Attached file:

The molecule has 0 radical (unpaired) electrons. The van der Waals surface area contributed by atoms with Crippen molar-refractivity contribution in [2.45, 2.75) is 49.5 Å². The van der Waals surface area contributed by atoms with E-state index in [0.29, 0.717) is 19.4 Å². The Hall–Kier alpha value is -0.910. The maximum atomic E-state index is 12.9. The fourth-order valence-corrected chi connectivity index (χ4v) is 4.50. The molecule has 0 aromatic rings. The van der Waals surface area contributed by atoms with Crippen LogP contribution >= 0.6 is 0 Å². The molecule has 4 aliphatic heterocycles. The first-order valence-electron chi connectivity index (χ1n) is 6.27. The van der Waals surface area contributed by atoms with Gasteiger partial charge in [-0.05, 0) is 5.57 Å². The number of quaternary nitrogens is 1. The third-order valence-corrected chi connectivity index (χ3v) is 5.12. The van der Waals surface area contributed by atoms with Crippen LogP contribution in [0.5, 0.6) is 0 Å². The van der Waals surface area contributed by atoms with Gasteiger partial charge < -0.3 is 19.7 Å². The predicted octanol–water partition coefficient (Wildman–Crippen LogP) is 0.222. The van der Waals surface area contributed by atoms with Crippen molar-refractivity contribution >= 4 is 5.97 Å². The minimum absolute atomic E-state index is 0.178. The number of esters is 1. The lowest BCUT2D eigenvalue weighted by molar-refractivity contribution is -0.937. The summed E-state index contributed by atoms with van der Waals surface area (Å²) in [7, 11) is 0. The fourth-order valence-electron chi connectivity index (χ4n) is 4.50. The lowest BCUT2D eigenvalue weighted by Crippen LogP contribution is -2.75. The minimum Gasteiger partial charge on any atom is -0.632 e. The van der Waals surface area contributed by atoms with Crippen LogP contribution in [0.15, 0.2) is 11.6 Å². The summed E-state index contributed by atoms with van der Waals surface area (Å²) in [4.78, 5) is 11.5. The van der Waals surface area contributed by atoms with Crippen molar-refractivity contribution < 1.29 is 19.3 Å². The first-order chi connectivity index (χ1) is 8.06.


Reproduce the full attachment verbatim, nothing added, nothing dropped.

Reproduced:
The molecule has 0 radical (unpaired) electrons. The van der Waals surface area contributed by atoms with Crippen molar-refractivity contribution in [2.45, 2.75) is 49.5 Å². The van der Waals surface area contributed by atoms with E-state index in [0.29, 0.717) is 19.4 Å². The Hall–Kier alpha value is -0.910. The maximum atomic E-state index is 12.9. The fourth-order valence-corrected chi connectivity index (χ4v) is 4.50. The molecule has 0 aromatic rings. The van der Waals surface area contributed by atoms with Crippen LogP contribution >= 0.6 is 0 Å². The molecule has 4 aliphatic heterocycles. The first-order valence-electron chi connectivity index (χ1n) is 6.27. The van der Waals surface area contributed by atoms with Gasteiger partial charge in [-0.05, 0) is 5.57 Å². The number of quaternary nitrogens is 1. The third-order valence-corrected chi connectivity index (χ3v) is 5.12. The van der Waals surface area contributed by atoms with Crippen LogP contribution in [0.5, 0.6) is 0 Å². The van der Waals surface area contributed by atoms with Gasteiger partial charge < -0.3 is 19.7 Å². The predicted octanol–water partition coefficient (Wildman–Crippen LogP) is 0.222. The van der Waals surface area contributed by atoms with Crippen molar-refractivity contribution >= 4 is 5.97 Å². The minimum absolute atomic E-state index is 0.178. The number of esters is 1. The lowest BCUT2D eigenvalue weighted by molar-refractivity contribution is -0.937. The summed E-state index contributed by atoms with van der Waals surface area (Å²) in [7, 11) is 0. The fourth-order valence-electron chi connectivity index (χ4n) is 4.50. The lowest BCUT2D eigenvalue weighted by Crippen LogP contribution is -2.75. The minimum Gasteiger partial charge on any atom is -0.632 e. The van der Waals surface area contributed by atoms with Crippen LogP contribution in [0.15, 0.2) is 11.6 Å². The summed E-state index contributed by atoms with van der Waals surface area (Å²) in [4.78, 5) is 11.5. The van der Waals surface area contributed by atoms with Crippen molar-refractivity contribution < 1.29 is 19.3 Å². The first-order chi connectivity index (χ1) is 8.06.